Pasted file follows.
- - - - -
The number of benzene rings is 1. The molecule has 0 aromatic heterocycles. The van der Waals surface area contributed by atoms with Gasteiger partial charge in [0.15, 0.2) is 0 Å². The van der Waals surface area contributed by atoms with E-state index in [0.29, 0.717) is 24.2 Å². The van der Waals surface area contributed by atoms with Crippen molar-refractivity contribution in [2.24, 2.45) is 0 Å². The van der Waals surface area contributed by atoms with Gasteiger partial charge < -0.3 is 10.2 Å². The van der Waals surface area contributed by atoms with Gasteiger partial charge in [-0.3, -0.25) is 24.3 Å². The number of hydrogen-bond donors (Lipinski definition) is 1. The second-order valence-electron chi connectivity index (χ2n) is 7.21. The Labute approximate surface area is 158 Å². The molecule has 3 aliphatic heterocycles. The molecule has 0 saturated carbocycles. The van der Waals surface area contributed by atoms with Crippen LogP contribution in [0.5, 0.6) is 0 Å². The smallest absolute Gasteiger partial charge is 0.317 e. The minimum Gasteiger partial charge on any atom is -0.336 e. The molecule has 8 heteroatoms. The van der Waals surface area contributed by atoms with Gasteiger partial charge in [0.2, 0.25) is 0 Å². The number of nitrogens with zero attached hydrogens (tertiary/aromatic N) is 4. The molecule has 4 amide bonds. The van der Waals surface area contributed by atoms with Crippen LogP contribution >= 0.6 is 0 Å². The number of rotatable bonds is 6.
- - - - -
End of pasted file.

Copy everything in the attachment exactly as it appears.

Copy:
The number of benzene rings is 1. The molecule has 0 aromatic heterocycles. The van der Waals surface area contributed by atoms with Gasteiger partial charge in [0.15, 0.2) is 0 Å². The van der Waals surface area contributed by atoms with E-state index in [0.29, 0.717) is 24.2 Å². The van der Waals surface area contributed by atoms with Crippen molar-refractivity contribution in [2.24, 2.45) is 0 Å². The van der Waals surface area contributed by atoms with Gasteiger partial charge < -0.3 is 10.2 Å². The van der Waals surface area contributed by atoms with Gasteiger partial charge in [-0.3, -0.25) is 24.3 Å². The number of hydrogen-bond donors (Lipinski definition) is 1. The second-order valence-electron chi connectivity index (χ2n) is 7.21. The Labute approximate surface area is 158 Å². The molecule has 3 aliphatic heterocycles. The molecule has 0 saturated carbocycles. The van der Waals surface area contributed by atoms with Crippen LogP contribution in [0.5, 0.6) is 0 Å². The smallest absolute Gasteiger partial charge is 0.317 e. The minimum Gasteiger partial charge on any atom is -0.336 e. The molecule has 8 heteroatoms. The van der Waals surface area contributed by atoms with Gasteiger partial charge in [0.2, 0.25) is 0 Å². The number of nitrogens with zero attached hydrogens (tertiary/aromatic N) is 4. The molecule has 4 amide bonds. The van der Waals surface area contributed by atoms with Crippen LogP contribution >= 0.6 is 0 Å². The number of rotatable bonds is 6.